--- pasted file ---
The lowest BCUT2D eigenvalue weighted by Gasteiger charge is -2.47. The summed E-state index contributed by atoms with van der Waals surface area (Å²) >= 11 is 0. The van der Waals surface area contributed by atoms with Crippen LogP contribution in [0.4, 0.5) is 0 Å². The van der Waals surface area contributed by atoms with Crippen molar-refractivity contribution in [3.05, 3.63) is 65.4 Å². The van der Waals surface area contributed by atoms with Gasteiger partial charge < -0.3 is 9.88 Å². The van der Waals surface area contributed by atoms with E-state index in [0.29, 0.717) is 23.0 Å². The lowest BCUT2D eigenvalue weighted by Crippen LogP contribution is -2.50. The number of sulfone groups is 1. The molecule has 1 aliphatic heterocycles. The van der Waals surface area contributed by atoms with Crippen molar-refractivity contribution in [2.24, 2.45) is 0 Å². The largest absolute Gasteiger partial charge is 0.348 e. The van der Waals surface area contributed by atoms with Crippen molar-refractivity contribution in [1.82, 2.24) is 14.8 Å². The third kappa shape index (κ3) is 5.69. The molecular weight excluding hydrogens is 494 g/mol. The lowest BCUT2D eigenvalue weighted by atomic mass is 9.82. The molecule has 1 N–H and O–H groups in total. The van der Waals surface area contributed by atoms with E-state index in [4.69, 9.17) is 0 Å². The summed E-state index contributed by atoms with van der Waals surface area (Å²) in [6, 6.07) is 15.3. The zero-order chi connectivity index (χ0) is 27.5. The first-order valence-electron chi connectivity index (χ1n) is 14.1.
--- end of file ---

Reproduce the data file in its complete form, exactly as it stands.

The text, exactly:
The lowest BCUT2D eigenvalue weighted by Gasteiger charge is -2.47. The summed E-state index contributed by atoms with van der Waals surface area (Å²) >= 11 is 0. The van der Waals surface area contributed by atoms with Crippen LogP contribution in [0.4, 0.5) is 0 Å². The van der Waals surface area contributed by atoms with Crippen molar-refractivity contribution in [3.05, 3.63) is 65.4 Å². The van der Waals surface area contributed by atoms with Gasteiger partial charge < -0.3 is 9.88 Å². The van der Waals surface area contributed by atoms with E-state index in [0.29, 0.717) is 23.0 Å². The lowest BCUT2D eigenvalue weighted by Crippen LogP contribution is -2.50. The number of sulfone groups is 1. The molecule has 1 aliphatic heterocycles. The van der Waals surface area contributed by atoms with Crippen molar-refractivity contribution in [2.24, 2.45) is 0 Å². The largest absolute Gasteiger partial charge is 0.348 e. The van der Waals surface area contributed by atoms with Crippen molar-refractivity contribution in [1.82, 2.24) is 14.8 Å². The third kappa shape index (κ3) is 5.69. The molecular weight excluding hydrogens is 494 g/mol. The lowest BCUT2D eigenvalue weighted by atomic mass is 9.82. The molecule has 1 N–H and O–H groups in total. The van der Waals surface area contributed by atoms with E-state index in [4.69, 9.17) is 0 Å². The summed E-state index contributed by atoms with van der Waals surface area (Å²) in [6, 6.07) is 15.3. The zero-order chi connectivity index (χ0) is 27.5. The first-order valence-electron chi connectivity index (χ1n) is 14.1.